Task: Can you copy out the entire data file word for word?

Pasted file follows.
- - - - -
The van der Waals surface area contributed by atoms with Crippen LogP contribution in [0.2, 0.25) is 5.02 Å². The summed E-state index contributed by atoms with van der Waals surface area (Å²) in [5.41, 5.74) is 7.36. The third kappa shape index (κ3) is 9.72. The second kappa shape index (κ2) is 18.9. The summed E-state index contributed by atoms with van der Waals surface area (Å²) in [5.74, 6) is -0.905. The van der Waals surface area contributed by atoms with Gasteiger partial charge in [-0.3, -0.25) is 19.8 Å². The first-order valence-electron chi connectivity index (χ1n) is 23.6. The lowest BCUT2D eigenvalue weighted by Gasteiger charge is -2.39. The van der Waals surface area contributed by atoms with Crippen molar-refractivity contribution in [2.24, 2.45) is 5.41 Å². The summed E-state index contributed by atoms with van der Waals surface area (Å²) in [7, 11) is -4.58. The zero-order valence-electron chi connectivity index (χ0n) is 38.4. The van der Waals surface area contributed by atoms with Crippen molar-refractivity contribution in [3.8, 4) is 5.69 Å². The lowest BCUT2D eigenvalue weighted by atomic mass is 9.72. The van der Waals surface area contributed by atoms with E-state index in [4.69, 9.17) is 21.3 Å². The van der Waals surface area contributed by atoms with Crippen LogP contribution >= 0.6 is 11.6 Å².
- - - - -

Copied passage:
The van der Waals surface area contributed by atoms with Crippen LogP contribution in [0.2, 0.25) is 5.02 Å². The summed E-state index contributed by atoms with van der Waals surface area (Å²) in [5.41, 5.74) is 7.36. The third kappa shape index (κ3) is 9.72. The second kappa shape index (κ2) is 18.9. The summed E-state index contributed by atoms with van der Waals surface area (Å²) in [5.74, 6) is -0.905. The van der Waals surface area contributed by atoms with Gasteiger partial charge in [-0.3, -0.25) is 19.8 Å². The first-order valence-electron chi connectivity index (χ1n) is 23.6. The lowest BCUT2D eigenvalue weighted by Gasteiger charge is -2.39. The van der Waals surface area contributed by atoms with Crippen molar-refractivity contribution in [2.24, 2.45) is 5.41 Å². The summed E-state index contributed by atoms with van der Waals surface area (Å²) in [7, 11) is -4.58. The zero-order valence-electron chi connectivity index (χ0n) is 38.4. The van der Waals surface area contributed by atoms with Crippen molar-refractivity contribution in [3.8, 4) is 5.69 Å². The lowest BCUT2D eigenvalue weighted by atomic mass is 9.72. The van der Waals surface area contributed by atoms with E-state index in [4.69, 9.17) is 21.3 Å². The van der Waals surface area contributed by atoms with Crippen LogP contribution >= 0.6 is 11.6 Å².